It started on a Wednesday
You know when you wake up in the morning and you don’t want to be where you are doing what you’re doing?
I mean really REALLY to the point of never wanting to ever get out of bed ever again?
That was me one joyously sunny Wednesday morning in Oregon last April (2012). I hated everything about where I was, and I hated that I hated it (because Oregon is amazing), and I hated that I didn’t want to get out of bed on a sunny day, so I hated the sun for shining.
It was a low point. I’m not proud.
“You should be happier,” I scolded myself. After all, life was sweet and easy.
I lived in a peaceful, green town, where I’d made lots of great friends. I had a job with caring folks, good benefits, flexible hours, that let me recover from the burnout from my last job.
But I hadn’t meant to be here, and the job wasn’t the right fit. I’d kept plugging away for a year post-divorce, waiting out the grief thing, trying to figure out what came next.
But oh the grief. Oh the unholy, still-pounding-the-floor-crying grief of it.
What is it about grief and floors that makes them go so well together?
Whatever it was, I didn’t want it. Travel had always been my go-to, my magic reset button, the thing that made me feel alive when nothing else did. Anyway, I figured if I had some crying left to do, I might as well do it on a tropical island.
I didn’t know how long I wanted to be gone, so I quit my job. It would’ve cost too much to move, store, and move my things again, so I got rid of everything. I didn’t know where I wanted to go so I bought a one-way ticket.
It all made sense until I started announcing my plan to friends and family and watched the inevitable mayhem that will ensue when you announce you’re doing a complete 180 with your life.
I know what you’re thinking.
How can she afford to just quit her job and travel like that?
One thing I’d done right all these years while living the cookie-cutter college-career-marriage before 30-401K American dream was to save money. In my entire adult life I’d never bought a tv or major electronic appliance (at least not a new one). Actually, there were very few things I hadn’t purchased second-hand. My designer jeans came from West LA yard sales and my Banana Republic work outfits came from the Santa Monica Goodwill (thank you career girls of Brentwood). I’d never had a fancy phone or cable tv.
Not paying for stuff for ten years was finally going to, well, pay off.
I wasn’t new to international travel. I’d been using a passport since the age of seven, studied abroad in college, and despite being a cheapskate managed to see 18 countries already.
But at 34 I could already feel my years of happily roughing it in 16-bed hostel dorms and squatting over third-world potties coming quickly to an end. I knew I’d better travel now or I might not have the stamina later.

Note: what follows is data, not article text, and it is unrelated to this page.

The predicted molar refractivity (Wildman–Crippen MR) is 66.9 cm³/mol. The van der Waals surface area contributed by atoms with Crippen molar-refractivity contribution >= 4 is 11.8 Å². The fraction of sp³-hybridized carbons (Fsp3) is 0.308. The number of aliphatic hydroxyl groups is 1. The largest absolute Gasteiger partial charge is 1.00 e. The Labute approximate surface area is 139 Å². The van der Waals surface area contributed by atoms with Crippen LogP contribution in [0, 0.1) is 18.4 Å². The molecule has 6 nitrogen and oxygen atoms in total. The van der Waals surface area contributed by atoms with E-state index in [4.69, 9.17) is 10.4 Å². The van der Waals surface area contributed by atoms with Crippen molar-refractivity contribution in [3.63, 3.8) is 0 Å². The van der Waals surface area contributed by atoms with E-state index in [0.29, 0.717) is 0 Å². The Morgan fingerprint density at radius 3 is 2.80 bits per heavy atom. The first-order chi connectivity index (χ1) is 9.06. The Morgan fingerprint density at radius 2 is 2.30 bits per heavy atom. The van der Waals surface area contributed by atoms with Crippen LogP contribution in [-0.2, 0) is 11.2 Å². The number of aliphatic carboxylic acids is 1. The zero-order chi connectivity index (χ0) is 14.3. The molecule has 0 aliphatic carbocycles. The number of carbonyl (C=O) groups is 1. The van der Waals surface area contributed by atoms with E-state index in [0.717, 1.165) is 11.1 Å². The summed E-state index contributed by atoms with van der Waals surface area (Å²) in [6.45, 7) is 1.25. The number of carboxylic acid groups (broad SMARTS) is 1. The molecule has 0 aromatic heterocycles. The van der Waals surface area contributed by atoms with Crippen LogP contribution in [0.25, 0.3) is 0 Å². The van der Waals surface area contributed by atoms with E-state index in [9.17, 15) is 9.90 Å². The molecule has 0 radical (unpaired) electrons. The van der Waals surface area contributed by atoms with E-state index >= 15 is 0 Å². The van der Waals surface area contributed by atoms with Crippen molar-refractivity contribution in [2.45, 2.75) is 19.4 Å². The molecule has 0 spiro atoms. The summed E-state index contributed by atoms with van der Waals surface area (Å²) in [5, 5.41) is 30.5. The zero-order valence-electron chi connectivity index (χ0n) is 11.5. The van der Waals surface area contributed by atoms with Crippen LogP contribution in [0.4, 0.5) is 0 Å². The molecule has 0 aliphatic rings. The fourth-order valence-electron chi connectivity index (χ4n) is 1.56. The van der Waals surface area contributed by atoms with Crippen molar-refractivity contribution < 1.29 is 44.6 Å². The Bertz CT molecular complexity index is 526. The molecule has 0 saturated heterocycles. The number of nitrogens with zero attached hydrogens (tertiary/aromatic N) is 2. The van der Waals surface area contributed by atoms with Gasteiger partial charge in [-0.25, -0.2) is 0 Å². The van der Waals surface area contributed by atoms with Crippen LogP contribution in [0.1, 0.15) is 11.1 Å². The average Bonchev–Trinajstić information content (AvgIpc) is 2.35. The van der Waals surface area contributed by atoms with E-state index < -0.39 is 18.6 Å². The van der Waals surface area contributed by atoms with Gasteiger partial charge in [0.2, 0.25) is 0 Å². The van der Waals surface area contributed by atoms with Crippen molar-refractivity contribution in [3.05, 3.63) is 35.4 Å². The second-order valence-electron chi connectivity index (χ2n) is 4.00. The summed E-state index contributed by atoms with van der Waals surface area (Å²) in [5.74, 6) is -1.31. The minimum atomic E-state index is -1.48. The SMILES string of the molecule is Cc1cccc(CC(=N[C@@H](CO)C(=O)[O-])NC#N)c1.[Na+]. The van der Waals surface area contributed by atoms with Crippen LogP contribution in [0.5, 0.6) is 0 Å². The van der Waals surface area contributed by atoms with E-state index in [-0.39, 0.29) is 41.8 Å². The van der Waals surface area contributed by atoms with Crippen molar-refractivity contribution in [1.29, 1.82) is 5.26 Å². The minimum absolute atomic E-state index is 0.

Embracing the uncertainty that this decision entailed was challenging. My identity was wrapped up in being a planner, a teacher, a project coordinator, in knowing what I wanted at all times and making it happen. I’d orchestrated my life with minimal drama and sufficient applomb. I’d finished my degrees in the requisite amount of time. I was married, I had a career, I had a home and a purpose. And then my husband declared his love for someone else, despite a promotion my job still felt soulless and unsatisfying, and I moved into a friend’s spare room because I couldn’t bear the sight of anything that reminded me of the man who’d betrayed so much trust.
In less than six months, the tidy little life I’d spent ten years putting together vanished.
Why not go about life differently for a change? Why not stop wanting my life to look like everyone else’s?
Why not stop worrying about the outcomes and just be for awhile? What did I have left to lose?
Finding company on the internet since 2002
When I decided to take this trip, I’d never heard the acronym RTW before. I now know it stands for Round The World. I didn’t know what a career break was. I hadn’t even read Eat Pray Love yet (and I didn’t want to). Many of my friends were chronic travelers, but I didn’t know it was a thing, and I especially didn’t know there were so many people blogging about it. Where did you all come from?
A few weeks in the decision started to feel overwhelming.
Thankfully, there was support on the internet, invisible friends who held my hand as I hyperventilated late into the night, staring at my one-way ticket, wondering what I’d done.
On long-term travel
On career breaks and creativity
The Power of Time Off: Stefan Stagmeister’s talk on TED
So I’m off in a few days, more than a little terrified by the unknown (I’ve been waking up in total panic for a week now), but even more terrified by the thought of staying put and being ambivalent about my life.
What about you? Are you out there? Are you reading? If you’re already a friend, say hi! If you’re out there on the big bad playground of the world introduce yourself. I’m probably lurking on your blog already anyway.